Documenting the Patient Examination

 In Articles, Coding & Documentation

It seems simple enough to document the negatives and pertinent positives of patient examinations, right? If you document what you do, how do you know if it meets the guidelines for the level selected? What if the patient is complex? What is required for a comprehensive exam?

CMS provides two options for documenting the examination. Providers can use either the 1995 guidelines or the 1997 guidelines but not a combination of the two. The following summarizes the rules for each:

1995 Guidelines

The levels of E/M services are based on four types of examination:

  • Problem Focused – A limited examination of the affected body area or organ system;
  • Expanded Problem Focused – A limited examination of the affected body area or organ system and any other symptomatic or related body area(s) or organ system(s);
  • Detailed – An extended examination of the affected body area(s) or organ system(s) and any other symptomatic or related body area(s) or organ system(s);
  • Comprehensive – A general multisystem exam to include at least eight body areas or systems.

For purposes of examination, the following body areas are recognized:

  • Head (including the face)
  • Neck
  • Chest (including breasts and axillae)
  • Abdomen
  • Genitalia (groin, buttocks)
  • Back (including spine)
  • Each extremity

For purposes of examination, the following organ systems are recognized:

  • Constitutional (e.g., vital signs, general appearance)
  • Eyes, Ears, nose, mouth, and throat
  • Cardiovascular
  • Respiratory
  • Gastrointestinal
  • Genitourinary
  • Musculoskeletal
  • Skin
  • Neurologic
  • Psychiatric
  • Hematologic/lymphatic/immunologic

The medical record for a general multi-system examination should include findings about 8 or more of the 12 organ systems.

1997 Guidelines

The 1997 documentation guidelines are based on documenting specific bullets. The total number of bullets then translates to the examination level, as further described in the Content and Documentation Requirements below.

The 1997 documentation guidelines describe two types of comprehensive examinations that can be performed during a patient’s visit: general multi-system examination and single organ examination. These types of examinations have been defined for general multi-system and the following single organ systems:

  • Constitutional (e.g., vital signs, general appearance)
  • Eyes
  • Ears, nose, mouth, and throat
  • Cardiovascular
  • Respiratory
  • Genitourinary (female)
  • Genitourinary (male)
  • Musculoskeletal
  • Skin
  • Neurological
  • Psychiatric
  • Hematologic/lymphatic/immunologic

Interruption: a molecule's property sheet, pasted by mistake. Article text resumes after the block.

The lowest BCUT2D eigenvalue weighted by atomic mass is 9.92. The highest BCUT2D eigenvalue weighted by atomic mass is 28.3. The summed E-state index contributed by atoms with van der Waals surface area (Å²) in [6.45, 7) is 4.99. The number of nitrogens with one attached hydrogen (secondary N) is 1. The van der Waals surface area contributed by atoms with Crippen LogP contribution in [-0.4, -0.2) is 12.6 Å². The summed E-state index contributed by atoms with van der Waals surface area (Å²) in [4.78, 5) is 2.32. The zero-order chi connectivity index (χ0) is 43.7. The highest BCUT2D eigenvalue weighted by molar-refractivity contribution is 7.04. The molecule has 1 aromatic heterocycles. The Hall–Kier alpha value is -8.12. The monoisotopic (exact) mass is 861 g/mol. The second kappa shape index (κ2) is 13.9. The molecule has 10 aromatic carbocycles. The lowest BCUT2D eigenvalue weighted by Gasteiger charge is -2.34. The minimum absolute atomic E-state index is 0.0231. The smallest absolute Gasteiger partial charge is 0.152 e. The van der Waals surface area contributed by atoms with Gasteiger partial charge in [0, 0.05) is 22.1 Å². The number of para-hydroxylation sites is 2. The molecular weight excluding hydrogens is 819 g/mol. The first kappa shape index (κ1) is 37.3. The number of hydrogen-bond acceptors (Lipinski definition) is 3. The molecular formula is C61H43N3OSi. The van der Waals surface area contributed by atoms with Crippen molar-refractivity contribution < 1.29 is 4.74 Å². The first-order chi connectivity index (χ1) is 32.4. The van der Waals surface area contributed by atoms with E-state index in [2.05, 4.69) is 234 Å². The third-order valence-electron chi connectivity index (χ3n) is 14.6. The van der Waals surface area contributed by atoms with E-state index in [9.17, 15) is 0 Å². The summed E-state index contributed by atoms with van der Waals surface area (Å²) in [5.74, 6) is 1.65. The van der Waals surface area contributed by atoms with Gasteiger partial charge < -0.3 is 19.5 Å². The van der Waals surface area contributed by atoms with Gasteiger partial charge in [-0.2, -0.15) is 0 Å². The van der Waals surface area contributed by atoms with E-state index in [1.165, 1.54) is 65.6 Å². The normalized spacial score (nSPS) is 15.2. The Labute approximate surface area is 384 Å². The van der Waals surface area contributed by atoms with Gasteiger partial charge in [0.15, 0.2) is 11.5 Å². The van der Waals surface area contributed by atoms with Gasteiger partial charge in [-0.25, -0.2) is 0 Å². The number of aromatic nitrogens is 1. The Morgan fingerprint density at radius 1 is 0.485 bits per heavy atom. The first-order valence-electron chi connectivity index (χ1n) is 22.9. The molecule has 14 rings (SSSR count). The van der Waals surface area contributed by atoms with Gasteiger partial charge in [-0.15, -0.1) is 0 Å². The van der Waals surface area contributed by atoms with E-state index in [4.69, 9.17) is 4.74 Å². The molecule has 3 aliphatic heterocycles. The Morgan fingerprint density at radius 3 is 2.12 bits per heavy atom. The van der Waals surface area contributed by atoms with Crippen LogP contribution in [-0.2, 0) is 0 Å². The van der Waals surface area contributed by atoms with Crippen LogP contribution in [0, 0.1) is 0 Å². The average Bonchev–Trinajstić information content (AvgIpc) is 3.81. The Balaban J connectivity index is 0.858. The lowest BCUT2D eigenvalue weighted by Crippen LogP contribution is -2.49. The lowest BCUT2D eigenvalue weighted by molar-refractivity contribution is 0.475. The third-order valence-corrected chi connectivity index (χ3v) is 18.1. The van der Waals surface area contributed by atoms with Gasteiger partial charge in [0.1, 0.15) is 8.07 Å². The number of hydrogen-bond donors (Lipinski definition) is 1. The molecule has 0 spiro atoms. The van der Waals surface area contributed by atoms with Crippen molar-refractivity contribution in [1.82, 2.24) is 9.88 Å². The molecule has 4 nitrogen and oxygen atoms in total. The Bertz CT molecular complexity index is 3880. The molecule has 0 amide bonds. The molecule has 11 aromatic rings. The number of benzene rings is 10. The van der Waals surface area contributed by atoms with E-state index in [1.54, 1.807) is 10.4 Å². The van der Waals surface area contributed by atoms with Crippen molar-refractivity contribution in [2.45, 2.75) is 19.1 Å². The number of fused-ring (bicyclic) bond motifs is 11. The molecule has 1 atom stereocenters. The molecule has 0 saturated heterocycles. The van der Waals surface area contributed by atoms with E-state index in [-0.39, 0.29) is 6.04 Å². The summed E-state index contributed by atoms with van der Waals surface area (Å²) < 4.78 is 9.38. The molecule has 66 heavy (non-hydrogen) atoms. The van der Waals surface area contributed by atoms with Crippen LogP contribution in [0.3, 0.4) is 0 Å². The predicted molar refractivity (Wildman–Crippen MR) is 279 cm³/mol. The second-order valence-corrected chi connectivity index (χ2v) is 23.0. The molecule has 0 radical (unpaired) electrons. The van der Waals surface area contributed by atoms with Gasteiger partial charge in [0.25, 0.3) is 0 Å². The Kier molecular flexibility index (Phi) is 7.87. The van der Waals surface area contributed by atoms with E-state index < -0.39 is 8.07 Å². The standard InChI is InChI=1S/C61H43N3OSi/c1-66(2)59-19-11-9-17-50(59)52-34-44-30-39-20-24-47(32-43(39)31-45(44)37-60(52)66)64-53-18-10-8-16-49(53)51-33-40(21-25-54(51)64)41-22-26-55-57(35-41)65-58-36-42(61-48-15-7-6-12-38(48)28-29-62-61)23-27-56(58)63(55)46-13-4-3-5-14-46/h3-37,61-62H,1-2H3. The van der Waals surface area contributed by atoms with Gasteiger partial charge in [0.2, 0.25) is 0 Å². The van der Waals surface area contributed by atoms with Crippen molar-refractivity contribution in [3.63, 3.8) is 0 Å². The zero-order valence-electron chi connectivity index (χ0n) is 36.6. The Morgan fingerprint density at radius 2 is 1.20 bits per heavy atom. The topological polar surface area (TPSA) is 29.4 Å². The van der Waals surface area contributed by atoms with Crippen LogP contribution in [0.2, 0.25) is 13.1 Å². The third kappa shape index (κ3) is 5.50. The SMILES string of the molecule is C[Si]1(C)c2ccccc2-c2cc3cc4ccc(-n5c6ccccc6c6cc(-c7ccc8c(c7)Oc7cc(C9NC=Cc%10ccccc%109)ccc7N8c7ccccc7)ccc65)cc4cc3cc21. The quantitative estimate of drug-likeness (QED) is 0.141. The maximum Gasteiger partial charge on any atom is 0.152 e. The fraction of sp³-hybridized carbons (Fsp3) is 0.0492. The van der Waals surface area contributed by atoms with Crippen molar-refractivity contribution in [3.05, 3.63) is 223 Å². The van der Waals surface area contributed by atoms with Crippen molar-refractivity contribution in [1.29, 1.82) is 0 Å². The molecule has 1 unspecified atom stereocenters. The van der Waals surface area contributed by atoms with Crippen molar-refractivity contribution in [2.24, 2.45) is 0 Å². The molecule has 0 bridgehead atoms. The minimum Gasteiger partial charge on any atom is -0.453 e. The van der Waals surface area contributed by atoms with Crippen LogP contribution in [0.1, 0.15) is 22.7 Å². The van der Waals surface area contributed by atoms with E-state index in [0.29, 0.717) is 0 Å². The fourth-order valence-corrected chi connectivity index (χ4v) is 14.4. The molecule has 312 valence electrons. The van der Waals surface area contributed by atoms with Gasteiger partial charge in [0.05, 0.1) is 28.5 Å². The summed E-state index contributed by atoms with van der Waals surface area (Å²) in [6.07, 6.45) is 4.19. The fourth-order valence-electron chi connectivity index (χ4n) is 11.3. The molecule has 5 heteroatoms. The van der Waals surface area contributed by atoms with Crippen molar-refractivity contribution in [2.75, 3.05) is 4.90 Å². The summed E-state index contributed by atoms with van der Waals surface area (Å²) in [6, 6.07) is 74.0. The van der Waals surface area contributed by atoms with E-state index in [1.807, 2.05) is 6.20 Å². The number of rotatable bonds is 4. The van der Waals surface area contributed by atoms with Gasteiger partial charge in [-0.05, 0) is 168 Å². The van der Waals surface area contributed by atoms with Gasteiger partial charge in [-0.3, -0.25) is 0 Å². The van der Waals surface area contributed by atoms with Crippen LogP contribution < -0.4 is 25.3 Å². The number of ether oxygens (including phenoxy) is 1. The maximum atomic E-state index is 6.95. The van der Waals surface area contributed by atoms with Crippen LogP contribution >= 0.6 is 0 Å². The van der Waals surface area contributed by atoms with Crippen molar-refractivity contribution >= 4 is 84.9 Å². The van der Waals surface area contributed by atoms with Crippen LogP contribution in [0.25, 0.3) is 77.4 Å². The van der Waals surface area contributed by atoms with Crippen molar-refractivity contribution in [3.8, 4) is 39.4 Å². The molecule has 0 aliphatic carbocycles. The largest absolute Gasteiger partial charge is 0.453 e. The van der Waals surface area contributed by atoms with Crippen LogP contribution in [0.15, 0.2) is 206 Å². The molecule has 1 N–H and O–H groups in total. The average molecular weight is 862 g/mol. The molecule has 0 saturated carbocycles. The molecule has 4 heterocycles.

A general multi-system examination or a single organ system examination may be performed by any physician, regardless of specialty. The type of exam and content of examination are selected by the examining physician and are based upon clinical judgment, the patient’s history, and the nature of the presenting problem(s).

A reproduction of the general multi-system examination follows:

General Multi-System Examination

3Q chart 1

3Q chart 2

3Q chart 3

3Q chart 4

 

 

Content and Documentation Requirements

3Q chart 5 

For the single organ system examination components you may reference page 58 of this link.

Some important points to remember when documenting general multi-system and single organ system examinations in both the 1995 and the 1997 documentation guidelines are:

  • Specific abnormal and relevant negative findings during the examination of the affected or symptomatic body area(s) or organ system(s) should be documented. A notation of “abnormal” without elaboration is insufficient.
  • Abnormal or unexpected findings during the examination of any asymptomatic body area(s) or organ system(s) should be described.
  • A brief statement or notation indicating “negative” or “normal” is sufficient to document normal findings related to unaffected area(s) or asymptomatic organ system(s).

MSOC Health primarily utilizes the 1995 documentation guidelines in reviewing notes and provider education. In most cases, the 1995 guidelines are more beneficial to the provider to further support the complexity of the encounter. However, many EMR templates use the 1997 guidelines. Since the 1997 guidelines are built on counting bullets it is easier for the EMR to determine the level. Regardless of which documentation guidelines the practice uses, it is important to understand the examination documentation methodology to prevent a perceived cloning of notes. The next issue of MSOC Health’s E-Newsletter will address cloned notes in greater detail.

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